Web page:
Under RERA Act, developers are mandated to buy insurance for protection against litigation on property titles
Accounting firms are turning up the heat on real estate developers to push them to buy insurance for projects. Sources told Moneycontrol that several accounting firms have threatened to stop working with them unless they buy a title insurance cover.
"Compliance costs under RERA are high and we do not want to be held up for the company not adhering to the minimum requirements of the laws," said a senior official at a large accounting firm. Real Estate Regulatory Authority (RERA) is the governing authority for the sector.
Title insurance refers to insurance for the title of a real estate property and is mandatory, according to the Real Estate (Regulation and Development) Act 2016. Title, in simple terms, denotes who the owner of the property is.
This specialty insurance product provides indemnity to property developers and the subsequent owners of the property against losses and risks related to defects in property title arising out of third party challenges not discovered before the policy takes effect.
These could be due to the title of the property belonging to someone other than the insured, or any other issue pertaining to the property, including fraud and forgery.
Unlike other insurance products that come into force only from the day they are bought, title insurance pays for any losses related to the ownership of the property.
Auditors threatening to quit could be detrimental, considering promoters of real estate projects need certified chartered accountants to look into their accounts and give necessary certificates that the project money is being utilised for the right purposes and that they have the necessary legal permissions in place.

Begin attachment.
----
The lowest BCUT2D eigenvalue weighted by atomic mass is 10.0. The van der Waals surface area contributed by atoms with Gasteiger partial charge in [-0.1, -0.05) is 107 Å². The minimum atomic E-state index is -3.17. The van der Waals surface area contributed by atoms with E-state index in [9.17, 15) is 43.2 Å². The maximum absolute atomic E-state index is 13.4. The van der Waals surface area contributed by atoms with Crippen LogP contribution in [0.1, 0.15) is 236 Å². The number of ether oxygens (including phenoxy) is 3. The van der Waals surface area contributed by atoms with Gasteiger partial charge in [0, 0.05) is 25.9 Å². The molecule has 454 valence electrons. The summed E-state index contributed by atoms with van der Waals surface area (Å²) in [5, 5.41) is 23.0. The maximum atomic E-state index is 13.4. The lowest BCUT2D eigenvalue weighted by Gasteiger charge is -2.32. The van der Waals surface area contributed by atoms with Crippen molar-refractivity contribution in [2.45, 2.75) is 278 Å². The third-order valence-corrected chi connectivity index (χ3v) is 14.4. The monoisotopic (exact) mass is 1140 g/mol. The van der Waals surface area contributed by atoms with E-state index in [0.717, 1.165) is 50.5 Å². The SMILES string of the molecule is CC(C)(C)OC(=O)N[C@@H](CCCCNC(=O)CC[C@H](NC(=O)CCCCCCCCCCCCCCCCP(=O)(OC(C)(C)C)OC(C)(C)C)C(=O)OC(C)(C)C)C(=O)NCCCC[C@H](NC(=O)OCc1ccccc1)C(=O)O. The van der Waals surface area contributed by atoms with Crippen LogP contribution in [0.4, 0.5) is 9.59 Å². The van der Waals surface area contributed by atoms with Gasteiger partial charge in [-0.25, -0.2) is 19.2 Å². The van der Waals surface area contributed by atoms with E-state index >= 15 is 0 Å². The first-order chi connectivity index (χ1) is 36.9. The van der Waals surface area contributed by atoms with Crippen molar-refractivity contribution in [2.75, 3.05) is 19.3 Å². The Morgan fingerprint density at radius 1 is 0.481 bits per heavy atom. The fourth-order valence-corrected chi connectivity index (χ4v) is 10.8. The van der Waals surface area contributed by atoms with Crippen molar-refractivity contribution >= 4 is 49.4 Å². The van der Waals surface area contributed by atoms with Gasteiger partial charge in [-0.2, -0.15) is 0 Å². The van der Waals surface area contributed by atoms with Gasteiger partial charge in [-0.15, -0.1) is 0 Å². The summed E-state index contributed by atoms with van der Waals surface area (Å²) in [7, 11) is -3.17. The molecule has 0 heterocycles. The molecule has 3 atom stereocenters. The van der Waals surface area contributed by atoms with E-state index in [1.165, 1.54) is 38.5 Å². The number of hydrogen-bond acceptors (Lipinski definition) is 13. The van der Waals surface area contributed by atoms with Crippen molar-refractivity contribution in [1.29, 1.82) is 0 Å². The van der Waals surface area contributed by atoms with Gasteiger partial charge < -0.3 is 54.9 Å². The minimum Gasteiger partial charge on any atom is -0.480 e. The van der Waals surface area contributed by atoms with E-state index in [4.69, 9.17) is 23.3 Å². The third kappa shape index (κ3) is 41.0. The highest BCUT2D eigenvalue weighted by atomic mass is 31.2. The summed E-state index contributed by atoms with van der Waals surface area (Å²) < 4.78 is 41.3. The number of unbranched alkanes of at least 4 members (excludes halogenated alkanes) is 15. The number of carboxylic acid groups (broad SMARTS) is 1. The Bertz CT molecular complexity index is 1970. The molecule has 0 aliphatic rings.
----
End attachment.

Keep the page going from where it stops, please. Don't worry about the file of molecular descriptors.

Even though the RERA Act, which took effect on May 1, 2017, mandates title insurance, realty players have been oblivious to this requirement. In August 2018, Raheja Universal had announced that they are the first player to adopt title insurance as per the requirements of the Act.
Insurance company officials told Moneycontrol that developers find the premium costs high.
"Depending on the size of a real estate project, the firms will be required to pay about 2-3.5 percent of its value to get insurance. Further, the underwriting teams of insurers will look into the validity of the project and verify all the documents, the cost for which will be borne by the developer," said the underwriting head at a mid-sized general insurer.The official, however, said that once the volumes of the cover go up, the premiums will reduce. Having a cover protects the home buyer as well as the developer from undue litigations pertaining to the title of the insurance product.